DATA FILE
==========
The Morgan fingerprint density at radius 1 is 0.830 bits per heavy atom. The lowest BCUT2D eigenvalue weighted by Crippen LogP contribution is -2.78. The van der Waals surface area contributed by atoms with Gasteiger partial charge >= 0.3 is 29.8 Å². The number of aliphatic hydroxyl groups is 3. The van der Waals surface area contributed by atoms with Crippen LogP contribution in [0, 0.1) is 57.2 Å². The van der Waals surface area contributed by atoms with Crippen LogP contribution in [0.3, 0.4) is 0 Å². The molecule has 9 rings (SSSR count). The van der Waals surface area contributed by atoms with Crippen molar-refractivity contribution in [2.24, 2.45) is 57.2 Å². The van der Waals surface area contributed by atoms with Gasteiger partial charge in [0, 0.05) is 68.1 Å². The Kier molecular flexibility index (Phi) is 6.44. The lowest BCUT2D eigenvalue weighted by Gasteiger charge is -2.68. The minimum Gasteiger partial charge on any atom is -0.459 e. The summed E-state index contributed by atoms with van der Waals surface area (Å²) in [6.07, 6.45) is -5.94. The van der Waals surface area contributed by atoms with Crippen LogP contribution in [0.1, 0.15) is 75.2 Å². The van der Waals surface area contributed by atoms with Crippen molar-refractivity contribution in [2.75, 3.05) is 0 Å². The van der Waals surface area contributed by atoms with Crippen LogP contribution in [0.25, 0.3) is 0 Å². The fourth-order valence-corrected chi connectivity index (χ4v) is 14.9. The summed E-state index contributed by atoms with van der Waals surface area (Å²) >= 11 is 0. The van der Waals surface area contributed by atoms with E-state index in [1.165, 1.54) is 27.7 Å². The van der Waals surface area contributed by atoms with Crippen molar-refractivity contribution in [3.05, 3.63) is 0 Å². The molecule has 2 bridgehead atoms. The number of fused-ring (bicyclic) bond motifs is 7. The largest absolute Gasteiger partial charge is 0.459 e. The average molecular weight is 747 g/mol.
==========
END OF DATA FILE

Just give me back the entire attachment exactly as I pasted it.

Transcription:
The Morgan fingerprint density at radius 1 is 0.830 bits per heavy atom. The lowest BCUT2D eigenvalue weighted by Crippen LogP contribution is -2.78. The van der Waals surface area contributed by atoms with Gasteiger partial charge >= 0.3 is 29.8 Å². The number of aliphatic hydroxyl groups is 3. The van der Waals surface area contributed by atoms with Crippen LogP contribution in [0, 0.1) is 57.2 Å². The van der Waals surface area contributed by atoms with Crippen LogP contribution in [0.3, 0.4) is 0 Å². The molecule has 9 rings (SSSR count). The van der Waals surface area contributed by atoms with Crippen molar-refractivity contribution in [2.24, 2.45) is 57.2 Å². The van der Waals surface area contributed by atoms with Gasteiger partial charge in [0, 0.05) is 68.1 Å². The Kier molecular flexibility index (Phi) is 6.44. The lowest BCUT2D eigenvalue weighted by Gasteiger charge is -2.68. The minimum Gasteiger partial charge on any atom is -0.459 e. The summed E-state index contributed by atoms with van der Waals surface area (Å²) in [6.07, 6.45) is -5.94. The van der Waals surface area contributed by atoms with Crippen LogP contribution in [0.1, 0.15) is 75.2 Å². The van der Waals surface area contributed by atoms with Crippen molar-refractivity contribution in [2.75, 3.05) is 0 Å². The van der Waals surface area contributed by atoms with Crippen LogP contribution in [0.25, 0.3) is 0 Å². The fourth-order valence-corrected chi connectivity index (χ4v) is 14.9. The summed E-state index contributed by atoms with van der Waals surface area (Å²) >= 11 is 0. The van der Waals surface area contributed by atoms with E-state index in [1.165, 1.54) is 27.7 Å². The van der Waals surface area contributed by atoms with Crippen molar-refractivity contribution in [3.05, 3.63) is 0 Å². The molecule has 2 bridgehead atoms. The number of fused-ring (bicyclic) bond motifs is 7. The largest absolute Gasteiger partial charge is 0.459 e. The average molecular weight is 747 g/mol.